In 1994 I went to England to help launch Channel One.
It was going to be London's answer to NY1, which had just started - the first and only 24 hour local news channel for London, a city with a population of 8.6 million people.
We did the project in partnership with Sir David English and the Associated Newspapers. And since it was being launched by a newspaper (and not a TV station), they understood the potential that the VJ model offered. Effectively, VJs were print journalists who carried cameras and shot and edited their own stuff.
Amongst the 42 trainees was Rav Vadgama.
Today, he is a Senior Producer on ITV's Good Morning Britain, which is a pretty serious job. But he also still reports, shoots, scripts and edits all his own work. He is still a working VJ, in a very non-VJ environment.
This morning, ITV changed his title from Senior Producer to Senior Producer and Videojournalist.
It's official recognition and a major step forward for the profession.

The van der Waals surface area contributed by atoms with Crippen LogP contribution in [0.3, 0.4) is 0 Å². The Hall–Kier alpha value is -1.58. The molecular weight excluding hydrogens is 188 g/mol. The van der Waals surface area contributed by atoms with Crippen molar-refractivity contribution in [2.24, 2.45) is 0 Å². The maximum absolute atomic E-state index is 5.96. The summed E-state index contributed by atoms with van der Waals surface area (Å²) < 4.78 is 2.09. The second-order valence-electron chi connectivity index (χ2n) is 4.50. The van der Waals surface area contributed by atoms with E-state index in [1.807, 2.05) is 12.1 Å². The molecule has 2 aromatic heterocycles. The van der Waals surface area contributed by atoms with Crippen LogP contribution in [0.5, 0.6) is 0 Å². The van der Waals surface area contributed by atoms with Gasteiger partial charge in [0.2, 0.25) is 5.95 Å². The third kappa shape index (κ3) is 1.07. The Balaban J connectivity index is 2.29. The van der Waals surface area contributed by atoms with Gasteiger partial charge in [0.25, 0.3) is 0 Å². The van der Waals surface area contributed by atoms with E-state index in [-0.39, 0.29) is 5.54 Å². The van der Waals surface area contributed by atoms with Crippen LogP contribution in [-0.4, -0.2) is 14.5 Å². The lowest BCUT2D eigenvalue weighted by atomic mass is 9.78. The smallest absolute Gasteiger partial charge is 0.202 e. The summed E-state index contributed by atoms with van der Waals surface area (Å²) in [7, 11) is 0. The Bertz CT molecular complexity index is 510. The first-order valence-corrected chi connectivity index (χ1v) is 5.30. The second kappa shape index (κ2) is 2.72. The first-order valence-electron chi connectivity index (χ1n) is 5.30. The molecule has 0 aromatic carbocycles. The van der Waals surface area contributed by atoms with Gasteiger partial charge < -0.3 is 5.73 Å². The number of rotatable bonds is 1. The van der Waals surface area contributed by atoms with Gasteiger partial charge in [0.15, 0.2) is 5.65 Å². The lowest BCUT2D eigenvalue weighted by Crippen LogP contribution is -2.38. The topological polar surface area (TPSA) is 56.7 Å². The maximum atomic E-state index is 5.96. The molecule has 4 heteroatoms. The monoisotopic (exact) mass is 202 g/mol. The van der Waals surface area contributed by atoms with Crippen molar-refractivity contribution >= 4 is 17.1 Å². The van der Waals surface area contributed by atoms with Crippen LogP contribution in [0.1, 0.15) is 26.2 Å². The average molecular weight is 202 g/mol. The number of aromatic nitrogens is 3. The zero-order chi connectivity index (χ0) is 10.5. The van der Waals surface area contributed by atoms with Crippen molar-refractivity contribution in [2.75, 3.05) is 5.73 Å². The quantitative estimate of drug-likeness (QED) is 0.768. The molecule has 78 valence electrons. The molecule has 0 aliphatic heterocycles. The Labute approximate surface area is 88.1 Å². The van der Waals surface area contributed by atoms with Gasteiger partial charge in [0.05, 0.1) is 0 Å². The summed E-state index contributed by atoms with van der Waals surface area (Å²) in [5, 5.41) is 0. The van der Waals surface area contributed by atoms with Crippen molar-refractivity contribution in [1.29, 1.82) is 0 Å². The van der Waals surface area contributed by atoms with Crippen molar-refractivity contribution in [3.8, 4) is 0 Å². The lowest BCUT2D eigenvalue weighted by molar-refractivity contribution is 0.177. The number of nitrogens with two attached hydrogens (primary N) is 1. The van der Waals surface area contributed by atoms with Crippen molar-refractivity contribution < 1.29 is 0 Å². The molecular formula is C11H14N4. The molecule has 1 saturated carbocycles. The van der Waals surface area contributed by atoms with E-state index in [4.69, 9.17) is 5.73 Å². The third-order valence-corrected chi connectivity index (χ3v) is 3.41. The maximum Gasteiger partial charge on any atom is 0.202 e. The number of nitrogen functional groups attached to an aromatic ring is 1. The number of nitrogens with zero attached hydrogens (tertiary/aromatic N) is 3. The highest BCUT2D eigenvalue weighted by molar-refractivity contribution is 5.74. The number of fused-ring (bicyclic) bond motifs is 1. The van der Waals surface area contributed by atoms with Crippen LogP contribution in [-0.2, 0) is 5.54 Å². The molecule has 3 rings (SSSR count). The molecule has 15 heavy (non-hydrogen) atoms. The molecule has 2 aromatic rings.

At Channel One he covered the IRA bombing campaign in London, the death of Princess Diana. But that was just the begining. As a self-contained video journalist, Rav was a natural for the more demanding news stories that ITV wanted to cover. It was not long before he was covering wars in Afghanistan and Iraq, on the ground; working under cover in Zimbabwe and evading Mugabe's secret police; and more.
"I'll never forget the rescue of the Chilean miners," he says. "Spending 10 days living in a tent and sleeping two hours a night. The rollercoaster of a story like that, and the sheer exhaustion at the end of trying to film while being sprayed with champagne from cheering relatives in the Atacama Desert."
Being a working VJ in a conventional network environment has never been easy. "I will never understand producers who have never picked up a camera to make television," he says. A sentiment we all share.
Rav has been a true pioneer, one of the very first VJs in the world, he has now, through years of determination and dedication - and unfailingly producing outstanding product - brought the profession the recognition it so richly deserves.